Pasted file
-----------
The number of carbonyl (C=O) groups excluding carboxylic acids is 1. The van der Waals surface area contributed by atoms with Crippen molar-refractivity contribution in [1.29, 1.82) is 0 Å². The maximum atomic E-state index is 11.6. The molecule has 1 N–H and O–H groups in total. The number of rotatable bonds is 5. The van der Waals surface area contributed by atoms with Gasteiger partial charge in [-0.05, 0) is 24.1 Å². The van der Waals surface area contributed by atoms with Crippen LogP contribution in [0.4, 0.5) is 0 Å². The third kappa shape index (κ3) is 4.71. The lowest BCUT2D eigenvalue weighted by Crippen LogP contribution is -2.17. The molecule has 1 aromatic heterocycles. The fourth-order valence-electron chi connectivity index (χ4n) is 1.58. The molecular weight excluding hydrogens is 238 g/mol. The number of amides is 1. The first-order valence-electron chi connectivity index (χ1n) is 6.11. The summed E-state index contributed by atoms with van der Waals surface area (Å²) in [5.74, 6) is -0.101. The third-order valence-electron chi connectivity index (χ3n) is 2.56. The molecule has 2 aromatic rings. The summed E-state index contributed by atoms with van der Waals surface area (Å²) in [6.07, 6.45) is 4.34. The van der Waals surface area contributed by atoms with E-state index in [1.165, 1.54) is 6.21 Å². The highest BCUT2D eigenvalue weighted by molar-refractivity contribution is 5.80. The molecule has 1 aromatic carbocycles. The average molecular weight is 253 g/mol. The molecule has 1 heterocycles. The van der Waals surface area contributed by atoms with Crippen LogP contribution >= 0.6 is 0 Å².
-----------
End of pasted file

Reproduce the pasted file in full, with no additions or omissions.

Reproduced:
The number of carbonyl (C=O) groups excluding carboxylic acids is 1. The van der Waals surface area contributed by atoms with Crippen molar-refractivity contribution in [1.29, 1.82) is 0 Å². The maximum atomic E-state index is 11.6. The molecule has 1 N–H and O–H groups in total. The number of rotatable bonds is 5. The van der Waals surface area contributed by atoms with Gasteiger partial charge in [-0.05, 0) is 24.1 Å². The van der Waals surface area contributed by atoms with Crippen LogP contribution in [0.4, 0.5) is 0 Å². The third kappa shape index (κ3) is 4.71. The lowest BCUT2D eigenvalue weighted by Crippen LogP contribution is -2.17. The molecule has 1 aromatic heterocycles. The fourth-order valence-electron chi connectivity index (χ4n) is 1.58. The molecular weight excluding hydrogens is 238 g/mol. The number of amides is 1. The first-order valence-electron chi connectivity index (χ1n) is 6.11. The summed E-state index contributed by atoms with van der Waals surface area (Å²) in [5.74, 6) is -0.101. The third-order valence-electron chi connectivity index (χ3n) is 2.56. The molecule has 2 aromatic rings. The summed E-state index contributed by atoms with van der Waals surface area (Å²) in [6.07, 6.45) is 4.34. The van der Waals surface area contributed by atoms with E-state index in [1.165, 1.54) is 6.21 Å². The highest BCUT2D eigenvalue weighted by molar-refractivity contribution is 5.80. The molecule has 1 aromatic carbocycles. The average molecular weight is 253 g/mol. The molecule has 1 heterocycles. The van der Waals surface area contributed by atoms with Crippen LogP contribution >= 0.6 is 0 Å².